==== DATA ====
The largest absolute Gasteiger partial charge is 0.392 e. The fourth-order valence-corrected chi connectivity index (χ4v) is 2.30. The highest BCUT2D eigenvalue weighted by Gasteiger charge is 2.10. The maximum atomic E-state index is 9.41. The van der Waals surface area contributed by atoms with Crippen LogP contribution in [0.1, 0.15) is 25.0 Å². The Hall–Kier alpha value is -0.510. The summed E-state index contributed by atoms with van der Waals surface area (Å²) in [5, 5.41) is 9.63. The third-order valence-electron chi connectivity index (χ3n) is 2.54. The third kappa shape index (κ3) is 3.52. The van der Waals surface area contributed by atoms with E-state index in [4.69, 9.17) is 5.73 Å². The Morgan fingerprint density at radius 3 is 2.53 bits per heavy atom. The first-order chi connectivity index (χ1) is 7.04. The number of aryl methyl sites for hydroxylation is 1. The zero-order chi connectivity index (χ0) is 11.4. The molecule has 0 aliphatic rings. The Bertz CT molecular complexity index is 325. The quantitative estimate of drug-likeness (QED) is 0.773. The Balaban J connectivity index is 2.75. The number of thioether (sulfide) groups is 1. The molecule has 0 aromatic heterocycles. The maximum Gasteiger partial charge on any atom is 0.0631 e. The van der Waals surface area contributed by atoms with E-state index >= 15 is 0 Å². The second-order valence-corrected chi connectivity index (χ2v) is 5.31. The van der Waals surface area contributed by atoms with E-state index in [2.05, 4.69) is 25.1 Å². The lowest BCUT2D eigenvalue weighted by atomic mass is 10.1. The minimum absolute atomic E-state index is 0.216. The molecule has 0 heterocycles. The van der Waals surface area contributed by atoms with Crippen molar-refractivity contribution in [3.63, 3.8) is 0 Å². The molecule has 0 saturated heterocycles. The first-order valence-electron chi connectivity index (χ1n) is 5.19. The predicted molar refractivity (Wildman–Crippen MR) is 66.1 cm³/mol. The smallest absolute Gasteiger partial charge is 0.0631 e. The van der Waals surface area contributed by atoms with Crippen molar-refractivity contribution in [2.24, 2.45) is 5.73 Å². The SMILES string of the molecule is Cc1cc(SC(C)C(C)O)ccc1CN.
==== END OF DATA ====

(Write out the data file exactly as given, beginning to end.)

The largest absolute Gasteiger partial charge is 0.392 e. The fourth-order valence-corrected chi connectivity index (χ4v) is 2.30. The highest BCUT2D eigenvalue weighted by Gasteiger charge is 2.10. The maximum atomic E-state index is 9.41. The van der Waals surface area contributed by atoms with Crippen LogP contribution in [0.1, 0.15) is 25.0 Å². The Hall–Kier alpha value is -0.510. The summed E-state index contributed by atoms with van der Waals surface area (Å²) in [5, 5.41) is 9.63. The third-order valence-electron chi connectivity index (χ3n) is 2.54. The third kappa shape index (κ3) is 3.52. The van der Waals surface area contributed by atoms with E-state index in [4.69, 9.17) is 5.73 Å². The Morgan fingerprint density at radius 3 is 2.53 bits per heavy atom. The first-order chi connectivity index (χ1) is 7.04. The number of aryl methyl sites for hydroxylation is 1. The zero-order chi connectivity index (χ0) is 11.4. The molecule has 0 aliphatic rings. The Bertz CT molecular complexity index is 325. The quantitative estimate of drug-likeness (QED) is 0.773. The Balaban J connectivity index is 2.75. The number of thioether (sulfide) groups is 1. The molecule has 0 aromatic heterocycles. The maximum Gasteiger partial charge on any atom is 0.0631 e. The van der Waals surface area contributed by atoms with E-state index >= 15 is 0 Å². The second-order valence-corrected chi connectivity index (χ2v) is 5.31. The van der Waals surface area contributed by atoms with E-state index in [2.05, 4.69) is 25.1 Å². The lowest BCUT2D eigenvalue weighted by atomic mass is 10.1. The minimum absolute atomic E-state index is 0.216. The molecule has 0 heterocycles. The van der Waals surface area contributed by atoms with Crippen molar-refractivity contribution in [3.63, 3.8) is 0 Å². The molecule has 0 saturated heterocycles. The first-order valence-electron chi connectivity index (χ1n) is 5.19. The predicted molar refractivity (Wildman–Crippen MR) is 66.1 cm³/mol. The smallest absolute Gasteiger partial charge is 0.0631 e. The van der Waals surface area contributed by atoms with Crippen molar-refractivity contribution in [2.24, 2.45) is 5.73 Å². The SMILES string of the molecule is Cc1cc(SC(C)C(C)O)ccc1CN.